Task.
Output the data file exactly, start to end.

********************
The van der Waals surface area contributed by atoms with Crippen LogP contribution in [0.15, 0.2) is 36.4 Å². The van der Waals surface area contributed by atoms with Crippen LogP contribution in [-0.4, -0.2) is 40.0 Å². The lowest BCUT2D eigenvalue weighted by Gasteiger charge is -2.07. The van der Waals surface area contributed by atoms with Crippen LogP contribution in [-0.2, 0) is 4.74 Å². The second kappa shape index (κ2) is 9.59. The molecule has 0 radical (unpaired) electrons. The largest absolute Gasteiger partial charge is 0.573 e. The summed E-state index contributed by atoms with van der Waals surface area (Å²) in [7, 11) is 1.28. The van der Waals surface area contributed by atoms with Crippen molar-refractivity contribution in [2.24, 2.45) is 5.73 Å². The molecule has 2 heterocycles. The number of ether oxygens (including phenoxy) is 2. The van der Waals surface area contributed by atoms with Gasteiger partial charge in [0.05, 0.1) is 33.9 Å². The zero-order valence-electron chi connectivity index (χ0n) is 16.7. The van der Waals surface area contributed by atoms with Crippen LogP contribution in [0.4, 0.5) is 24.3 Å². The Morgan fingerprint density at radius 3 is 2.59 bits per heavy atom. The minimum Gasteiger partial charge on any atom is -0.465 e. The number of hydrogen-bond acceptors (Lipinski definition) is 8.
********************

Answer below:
The van der Waals surface area contributed by atoms with Crippen LogP contribution in [0.15, 0.2) is 36.4 Å². The van der Waals surface area contributed by atoms with Crippen LogP contribution in [-0.4, -0.2) is 40.0 Å². The lowest BCUT2D eigenvalue weighted by Gasteiger charge is -2.07. The van der Waals surface area contributed by atoms with Crippen LogP contribution in [-0.2, 0) is 4.74 Å². The second kappa shape index (κ2) is 9.59. The molecule has 0 radical (unpaired) electrons. The largest absolute Gasteiger partial charge is 0.573 e. The summed E-state index contributed by atoms with van der Waals surface area (Å²) in [7, 11) is 1.28. The van der Waals surface area contributed by atoms with Crippen molar-refractivity contribution in [2.24, 2.45) is 5.73 Å². The molecule has 2 heterocycles. The number of ether oxygens (including phenoxy) is 2. The van der Waals surface area contributed by atoms with Gasteiger partial charge in [0.05, 0.1) is 33.9 Å². The zero-order valence-electron chi connectivity index (χ0n) is 16.7. The van der Waals surface area contributed by atoms with Crippen LogP contribution in [0.4, 0.5) is 24.3 Å². The Morgan fingerprint density at radius 3 is 2.59 bits per heavy atom. The minimum Gasteiger partial charge on any atom is -0.465 e. The number of hydrogen-bond acceptors (Lipinski definition) is 8.